Guidance on Communities and Local Government and Government Offices spending data 2010-11 HM Treasury (HMT) require that all central government…
Guidance on Communities and Local Government and Government Offices spending data 2010-11
HM Treasury (HMT) require that all central government departments should publish details of their April - September 2010 spend transaction over £25k by the end of October 2010, and, thereafter, publish monthly data by the 15th working day of each month.
Local Authorities will follow a similar process but will be required to publish spend over the lower £500 threshold from January 2011.
The CLG ALB’s will each be responsible for publishing their own spend data, both on their own website and data.gov, and will publish April - September 2010 spend data at the end of October 2010, in line with other government departments.
Points to note on this report:
- Currently listed below are the spending reports for Q1 July - September 2010.
- Over £500 Transparency Spend Data is taken from SAP’s General Ledger payment transactions.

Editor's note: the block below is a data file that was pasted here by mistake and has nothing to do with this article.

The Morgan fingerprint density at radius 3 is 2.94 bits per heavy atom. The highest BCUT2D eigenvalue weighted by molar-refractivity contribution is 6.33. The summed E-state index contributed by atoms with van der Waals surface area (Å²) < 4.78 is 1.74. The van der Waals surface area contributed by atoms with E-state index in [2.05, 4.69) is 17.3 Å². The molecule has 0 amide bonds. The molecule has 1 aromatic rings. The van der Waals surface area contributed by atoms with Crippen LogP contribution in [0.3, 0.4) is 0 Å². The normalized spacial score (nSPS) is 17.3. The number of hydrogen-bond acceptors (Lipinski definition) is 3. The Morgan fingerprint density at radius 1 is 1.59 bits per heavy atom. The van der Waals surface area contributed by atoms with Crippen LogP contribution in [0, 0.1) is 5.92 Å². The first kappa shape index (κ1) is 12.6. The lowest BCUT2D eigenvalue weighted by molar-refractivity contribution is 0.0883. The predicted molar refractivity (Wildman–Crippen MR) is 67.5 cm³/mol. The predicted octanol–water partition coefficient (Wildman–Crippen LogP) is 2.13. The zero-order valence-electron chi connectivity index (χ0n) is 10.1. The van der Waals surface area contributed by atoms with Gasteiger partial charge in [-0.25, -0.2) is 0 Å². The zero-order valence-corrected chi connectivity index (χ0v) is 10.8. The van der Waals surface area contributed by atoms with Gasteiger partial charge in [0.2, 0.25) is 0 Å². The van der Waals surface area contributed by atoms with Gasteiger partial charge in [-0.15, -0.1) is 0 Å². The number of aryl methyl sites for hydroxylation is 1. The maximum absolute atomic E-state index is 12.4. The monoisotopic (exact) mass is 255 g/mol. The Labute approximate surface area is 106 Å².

- As required by HMT, the data relates to Accounts Payable payment and credit note transactions for grants and procurement spend, recorded at the time the transaction was processed on SAP. The data excludes any subsequent journal transactions and Accounts Receivable receipts.
- There remains however uncertainty about whether it is reasonable to publish staff expenses more than £500, as proposed by HMT, on grounds of public interest. We are seeking Legal opinion before the second publication in October.
- Although the data is being circulated for review in Excel format, grouped by Directorate, the data will be published on the CLG website in CSV and Excel format in payment date sequence.
- From October the data will be published on the Data.Gov website, in a consistent format prescribed by HMT
- Although these figures cover the period since the new Government took office, much of the spend in this quarter relates to commitments made by the previous administration, as the figures reflect when an invoice is received from the supplier, rather than when the actual expenditure was incurred. Some ongoing expenditure is also tied into long-term contracts signed by the previous administration.